Welcome to a new series of Air Transformation Lab articles on New Distribution Capability (NDC) adoption. With Accelya processing 40% of the world’s NDC transactions, we are in a unique position to see the positive impact of distribution and channel management strategy on airline sales. In this first installment, Accelya’s Director of Product Marketing and Programs, Nancy Delgado, and the Air Transformation Lab’s ‘Editor in Chief’, Fearghal O’Connell, explore why now is the best time for an airline to launch its NDC journey.
Watch this space for more articles on NDC adoption, focusing on what strategies are available and how an airline can best manage the change to NDC inside and outside their organization.
The airline industry began to get retailing-ready when IATA introduced New Distribution Capability (NDC) in 2012 to give airlines control over offer creation and distribution across all channels.
As part of a new distribution and channel management strategy, NDC gives airlines the freedom to deliver the retailing experiences customers want in their channel of choice, whether that be the airline’s website, app, call center, travel agency, OTA, or via a travel management company (TMC). Once in control over distribution, airlines can also take control over offer creation and order management and unlock the associated benefits of retailing. As such, NDC adoption remains the starting point for most retailing transformations.
While there are many airlines that are making hay with early entry into NDC, there are many more who are just starting out, then there may be some who are still on the fence. Why should your airline double down on its efforts or take the leap? As we see it, there are two major drivers:
- Ease of adoption
Why NDC? Opportunity
Distribution freedom has never been more valuable. In a recent report, McKinsey & Co. estimated airline retailing to generate approximately USD$ 40 billion in additional annual value by 2030. This represents an extra 4% of the total industry revenue or $7 per passenger at the end of the decade.
The combination of NDC and retailing is the single most important opportunity airlines have in this period of business recovery. It’s clear that airlines that don’t integrate NDC into their strategy are leaving opportunities on the table.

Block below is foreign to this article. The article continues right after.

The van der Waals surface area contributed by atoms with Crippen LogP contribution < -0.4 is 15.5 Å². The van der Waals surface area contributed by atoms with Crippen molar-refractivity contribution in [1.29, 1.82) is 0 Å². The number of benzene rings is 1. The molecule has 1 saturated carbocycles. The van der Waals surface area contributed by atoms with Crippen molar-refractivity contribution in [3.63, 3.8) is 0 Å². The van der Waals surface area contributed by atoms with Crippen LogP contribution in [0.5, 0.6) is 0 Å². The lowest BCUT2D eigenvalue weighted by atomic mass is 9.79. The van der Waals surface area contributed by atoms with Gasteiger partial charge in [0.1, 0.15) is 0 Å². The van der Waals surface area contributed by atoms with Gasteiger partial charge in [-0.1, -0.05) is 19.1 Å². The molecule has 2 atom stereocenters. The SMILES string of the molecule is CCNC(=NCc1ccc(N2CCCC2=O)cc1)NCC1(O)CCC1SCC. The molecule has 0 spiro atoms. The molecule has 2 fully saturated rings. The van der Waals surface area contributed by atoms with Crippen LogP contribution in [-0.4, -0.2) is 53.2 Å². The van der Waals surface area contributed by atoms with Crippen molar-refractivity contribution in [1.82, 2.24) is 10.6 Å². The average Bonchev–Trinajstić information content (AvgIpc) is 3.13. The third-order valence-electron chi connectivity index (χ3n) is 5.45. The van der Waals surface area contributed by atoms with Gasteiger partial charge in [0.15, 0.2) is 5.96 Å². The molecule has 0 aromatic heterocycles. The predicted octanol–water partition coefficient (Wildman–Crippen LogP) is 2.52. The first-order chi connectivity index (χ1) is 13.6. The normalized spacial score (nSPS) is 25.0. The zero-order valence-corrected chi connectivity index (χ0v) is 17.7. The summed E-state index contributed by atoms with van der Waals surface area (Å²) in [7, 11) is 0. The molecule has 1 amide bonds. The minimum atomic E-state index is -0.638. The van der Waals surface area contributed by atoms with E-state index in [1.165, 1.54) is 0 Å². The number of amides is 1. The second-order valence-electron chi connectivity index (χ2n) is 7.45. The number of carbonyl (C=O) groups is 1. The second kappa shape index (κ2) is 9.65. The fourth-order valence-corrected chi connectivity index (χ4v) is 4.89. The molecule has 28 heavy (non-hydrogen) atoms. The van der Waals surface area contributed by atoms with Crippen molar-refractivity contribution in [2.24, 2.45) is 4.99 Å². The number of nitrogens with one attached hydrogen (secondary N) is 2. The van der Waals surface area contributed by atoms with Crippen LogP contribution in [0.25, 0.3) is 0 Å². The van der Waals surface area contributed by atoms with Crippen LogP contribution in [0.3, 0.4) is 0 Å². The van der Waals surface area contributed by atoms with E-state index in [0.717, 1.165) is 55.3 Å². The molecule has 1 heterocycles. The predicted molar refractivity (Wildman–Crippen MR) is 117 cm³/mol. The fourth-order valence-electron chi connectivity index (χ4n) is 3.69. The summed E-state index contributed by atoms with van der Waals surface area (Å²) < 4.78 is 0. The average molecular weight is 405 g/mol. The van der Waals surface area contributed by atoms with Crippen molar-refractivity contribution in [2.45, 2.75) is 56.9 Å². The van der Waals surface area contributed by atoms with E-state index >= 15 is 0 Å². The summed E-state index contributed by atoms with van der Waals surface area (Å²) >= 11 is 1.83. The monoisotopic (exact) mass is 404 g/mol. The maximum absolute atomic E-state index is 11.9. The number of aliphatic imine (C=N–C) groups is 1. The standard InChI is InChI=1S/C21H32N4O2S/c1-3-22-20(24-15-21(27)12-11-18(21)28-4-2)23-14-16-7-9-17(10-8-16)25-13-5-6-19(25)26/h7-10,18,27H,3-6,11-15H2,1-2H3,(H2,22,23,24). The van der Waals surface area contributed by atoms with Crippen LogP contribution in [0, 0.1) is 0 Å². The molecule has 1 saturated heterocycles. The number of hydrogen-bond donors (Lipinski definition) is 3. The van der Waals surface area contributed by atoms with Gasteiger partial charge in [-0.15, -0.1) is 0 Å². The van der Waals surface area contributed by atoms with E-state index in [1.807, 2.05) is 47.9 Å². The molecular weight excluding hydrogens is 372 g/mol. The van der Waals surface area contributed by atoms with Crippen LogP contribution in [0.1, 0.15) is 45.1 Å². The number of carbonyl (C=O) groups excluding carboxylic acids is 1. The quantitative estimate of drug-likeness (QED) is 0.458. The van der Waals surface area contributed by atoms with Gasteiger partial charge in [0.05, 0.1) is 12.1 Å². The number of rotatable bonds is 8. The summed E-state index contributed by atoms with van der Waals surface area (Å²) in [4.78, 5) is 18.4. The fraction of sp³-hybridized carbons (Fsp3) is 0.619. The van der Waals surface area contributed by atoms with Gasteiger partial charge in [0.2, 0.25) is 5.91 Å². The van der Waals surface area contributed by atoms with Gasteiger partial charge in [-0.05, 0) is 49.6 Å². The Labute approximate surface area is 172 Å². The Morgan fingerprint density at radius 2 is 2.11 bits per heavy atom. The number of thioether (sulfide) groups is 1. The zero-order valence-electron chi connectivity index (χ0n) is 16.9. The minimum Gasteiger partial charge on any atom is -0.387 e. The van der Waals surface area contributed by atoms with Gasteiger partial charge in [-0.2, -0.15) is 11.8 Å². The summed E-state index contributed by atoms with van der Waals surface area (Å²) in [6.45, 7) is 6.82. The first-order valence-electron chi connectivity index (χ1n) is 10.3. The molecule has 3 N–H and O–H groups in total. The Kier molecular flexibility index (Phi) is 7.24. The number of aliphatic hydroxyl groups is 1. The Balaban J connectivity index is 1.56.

“Direct access to customers enables us to create and deliver offers tailored to their needs, and we’re in a better position to upsell and cross-sell. That’s where a lot of the value is”, Johannes Walter, Head of Channel Partners, Lufthansa Group.
Control and Agility
NDC gives airlines control of their destiny after years of relinquishing distribution power to others to create and distribute offers. Even though burdened by outdated, monolithic technology, such players were never commercially incentivized to keep up with change. As such, without transformation, airlines struggle to innovate and get new products (e.g., ancillaries and bundles) to market. Even the ‘simplest’ changes can take weeks or months to implement. With NDC and retailing technology, airlines can reduce time-to-market of new products to a matter of weeks.
“Until now, when someone had an idea, we mulled it around and said, “no, that’s going to be really hard to deliver in our current distribution architecture”. We no longer have that concern. Now (with NDC), the world is our oyster when it comes to distributing our products. The exciting part for me is finally being able to rapidly deploy new and innovative products to the market”, George Bryan, Senior Distribution Director, Hawaiian Airlines.
Airlines that don’t break free from legacy will continue to struggle with innovation – and that innovation can come with a little ‘i’. Even if airlines can’t invest in sophisticated strategies such as dynamic bundles or personalized offers, simply being unable to bring a new product to market quickly erodes opportunity.
Richer Indirect Channel